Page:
Location-based advertising is still in its infancy, but come 2015, businesses worldwide will be spending US$1.8 billion on it as part of their overall mobile marketing budgets, finds a new study from ABI Research.
"It's still early days and there is no single 'right' approach to location-based advertising," said practice director Neil Strother. "This remains a very fragmented market that is full of experimentation".
The report pointed out that location-based advertisements are enabled by three sets of technologies, namely GPS, Wi-Fi and Cell-ID (location determined relative to mobile phone transmitters). The study added that most successful campaigns use a mix of some or all of the three technologies, depending on the product or service, region, consumers and location accuracy required.
Mobile shoppers are slowing in taking to new location-based services (LBS). Apps such as Loopt, Gowalla, Foursquare and Facebook (and Places) allow consumers to "check-in and self-identify". Others, such as Shopkick, reward shoppers just for visiting certain stores.
But not everyone wants to be tracked.
"Some might be put off by the 'Big Brother' aspects of this," said Strother. "But it is really about value-exchange: if you care about getting discounts or being rewarded for shopping, is the value-exchange high enough so that you'll accept having your whereabouts known to these companies in return for the benefits?"
Strother added that for location-based advertising to work, enterprises will need to establish clear marketing goals; analyze customers' mobile and location habits, and develop a certain location approach; choose location partner(s) and determine the best technologies for the brand; followed by execution of the plan and measurement of results.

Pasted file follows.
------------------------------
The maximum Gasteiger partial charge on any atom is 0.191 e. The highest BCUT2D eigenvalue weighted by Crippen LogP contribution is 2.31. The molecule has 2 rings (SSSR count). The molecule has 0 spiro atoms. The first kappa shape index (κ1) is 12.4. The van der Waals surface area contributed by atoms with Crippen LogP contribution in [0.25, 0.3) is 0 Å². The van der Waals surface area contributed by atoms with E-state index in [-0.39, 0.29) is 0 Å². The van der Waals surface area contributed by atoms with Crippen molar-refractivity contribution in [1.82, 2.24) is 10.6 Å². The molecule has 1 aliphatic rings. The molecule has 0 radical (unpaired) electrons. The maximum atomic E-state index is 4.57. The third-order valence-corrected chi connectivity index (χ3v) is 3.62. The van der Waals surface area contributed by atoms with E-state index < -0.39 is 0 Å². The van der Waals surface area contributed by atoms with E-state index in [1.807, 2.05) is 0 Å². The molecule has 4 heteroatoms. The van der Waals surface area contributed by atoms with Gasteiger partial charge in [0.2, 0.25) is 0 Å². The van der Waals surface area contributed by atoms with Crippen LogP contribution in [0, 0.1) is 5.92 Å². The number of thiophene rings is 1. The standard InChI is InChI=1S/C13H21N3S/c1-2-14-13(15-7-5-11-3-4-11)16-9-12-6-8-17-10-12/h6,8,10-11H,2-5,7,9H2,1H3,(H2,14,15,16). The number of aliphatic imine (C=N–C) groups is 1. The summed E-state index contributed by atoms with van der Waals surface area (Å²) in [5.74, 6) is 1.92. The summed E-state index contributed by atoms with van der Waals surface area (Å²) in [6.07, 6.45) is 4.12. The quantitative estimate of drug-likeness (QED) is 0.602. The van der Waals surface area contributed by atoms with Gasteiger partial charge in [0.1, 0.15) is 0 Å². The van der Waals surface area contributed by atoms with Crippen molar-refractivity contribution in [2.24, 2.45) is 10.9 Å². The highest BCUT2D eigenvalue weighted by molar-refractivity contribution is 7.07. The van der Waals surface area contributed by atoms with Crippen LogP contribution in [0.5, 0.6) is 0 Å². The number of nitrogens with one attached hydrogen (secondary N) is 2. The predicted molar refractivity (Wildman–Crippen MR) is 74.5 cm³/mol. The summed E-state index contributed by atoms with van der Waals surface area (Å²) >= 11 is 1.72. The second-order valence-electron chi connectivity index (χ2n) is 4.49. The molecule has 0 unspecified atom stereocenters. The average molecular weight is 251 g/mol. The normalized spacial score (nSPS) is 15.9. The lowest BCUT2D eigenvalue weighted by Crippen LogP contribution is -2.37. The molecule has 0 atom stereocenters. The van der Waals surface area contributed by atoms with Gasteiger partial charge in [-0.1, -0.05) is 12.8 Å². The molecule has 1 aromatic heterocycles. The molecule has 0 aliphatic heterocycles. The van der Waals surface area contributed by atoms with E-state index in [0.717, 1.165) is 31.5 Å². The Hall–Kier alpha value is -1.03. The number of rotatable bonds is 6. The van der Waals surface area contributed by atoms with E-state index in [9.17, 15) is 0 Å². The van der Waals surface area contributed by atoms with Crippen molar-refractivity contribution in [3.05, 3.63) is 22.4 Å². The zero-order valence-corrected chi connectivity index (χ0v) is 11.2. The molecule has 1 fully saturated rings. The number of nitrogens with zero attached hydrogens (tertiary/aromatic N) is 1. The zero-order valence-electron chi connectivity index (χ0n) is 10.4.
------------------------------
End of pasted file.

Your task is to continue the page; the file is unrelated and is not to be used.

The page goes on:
While LBS have been making waves in the media, a survey by Forrester Research said that they are not popular with consumers. A July study showed that only 4 percent of U.S. online adults have used apps such as Foursquare and Gowalla, with only 1 percent updating these services more than once per week.
The report added that these heavily-hyped apps currently make sense mainly for brands seeking male influencers, and are too small for major marketers.
Consumers in Asia are already taking to Foursquare, and fashion labels such as TopShop, which targets youths, have also tapped on LBS for marketing purposes. An earlier ZDNet Asia report said that LBS offerings will require collaboration between multiple players in the industry, from operators to sponsors, to applications providers and regulators to ensure greater adoption in the region.